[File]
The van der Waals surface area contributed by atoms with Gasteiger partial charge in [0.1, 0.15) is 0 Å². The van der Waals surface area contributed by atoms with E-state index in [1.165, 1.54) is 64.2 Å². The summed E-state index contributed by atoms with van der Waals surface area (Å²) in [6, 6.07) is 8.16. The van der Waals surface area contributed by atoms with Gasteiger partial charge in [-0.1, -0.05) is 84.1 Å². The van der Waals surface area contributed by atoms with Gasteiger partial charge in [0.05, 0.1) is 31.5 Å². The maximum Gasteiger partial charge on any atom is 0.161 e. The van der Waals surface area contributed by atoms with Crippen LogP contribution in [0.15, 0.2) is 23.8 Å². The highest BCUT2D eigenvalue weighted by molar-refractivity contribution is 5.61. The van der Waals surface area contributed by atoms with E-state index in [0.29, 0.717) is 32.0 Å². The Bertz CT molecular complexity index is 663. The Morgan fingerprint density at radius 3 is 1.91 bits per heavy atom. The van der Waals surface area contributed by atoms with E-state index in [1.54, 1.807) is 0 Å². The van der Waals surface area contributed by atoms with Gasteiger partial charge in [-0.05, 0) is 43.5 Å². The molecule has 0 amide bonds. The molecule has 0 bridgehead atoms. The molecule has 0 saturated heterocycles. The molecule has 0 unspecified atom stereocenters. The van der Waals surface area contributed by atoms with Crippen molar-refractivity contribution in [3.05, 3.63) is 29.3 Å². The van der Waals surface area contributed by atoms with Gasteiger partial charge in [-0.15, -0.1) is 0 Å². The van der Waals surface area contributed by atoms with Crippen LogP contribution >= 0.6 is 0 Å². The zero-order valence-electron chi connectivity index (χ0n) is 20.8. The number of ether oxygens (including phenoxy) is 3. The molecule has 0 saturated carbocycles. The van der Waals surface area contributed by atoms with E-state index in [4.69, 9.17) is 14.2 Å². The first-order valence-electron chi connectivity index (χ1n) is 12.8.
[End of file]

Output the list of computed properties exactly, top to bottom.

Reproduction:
The van der Waals surface area contributed by atoms with Gasteiger partial charge in [0.1, 0.15) is 0 Å². The van der Waals surface area contributed by atoms with E-state index in [1.165, 1.54) is 64.2 Å². The summed E-state index contributed by atoms with van der Waals surface area (Å²) in [6, 6.07) is 8.16. The van der Waals surface area contributed by atoms with Gasteiger partial charge in [-0.1, -0.05) is 84.1 Å². The van der Waals surface area contributed by atoms with Gasteiger partial charge in [0.05, 0.1) is 31.5 Å². The maximum Gasteiger partial charge on any atom is 0.161 e. The van der Waals surface area contributed by atoms with Crippen LogP contribution in [0.15, 0.2) is 23.8 Å². The highest BCUT2D eigenvalue weighted by molar-refractivity contribution is 5.61. The van der Waals surface area contributed by atoms with E-state index in [0.29, 0.717) is 32.0 Å². The Bertz CT molecular complexity index is 663. The Morgan fingerprint density at radius 3 is 1.91 bits per heavy atom. The van der Waals surface area contributed by atoms with E-state index in [1.54, 1.807) is 0 Å². The van der Waals surface area contributed by atoms with Gasteiger partial charge in [-0.05, 0) is 43.5 Å². The molecule has 0 amide bonds. The molecule has 0 bridgehead atoms. The molecule has 0 saturated heterocycles. The molecule has 0 unspecified atom stereocenters. The van der Waals surface area contributed by atoms with Crippen molar-refractivity contribution in [3.05, 3.63) is 29.3 Å². The van der Waals surface area contributed by atoms with Gasteiger partial charge in [-0.15, -0.1) is 0 Å². The van der Waals surface area contributed by atoms with Crippen LogP contribution >= 0.6 is 0 Å². The zero-order valence-electron chi connectivity index (χ0n) is 20.8. The number of ether oxygens (including phenoxy) is 3. The molecule has 0 saturated carbocycles. The van der Waals surface area contributed by atoms with E-state index in [4.69, 9.17) is 14.2 Å². The first-order valence-electron chi connectivity index (χ1n) is 12.8.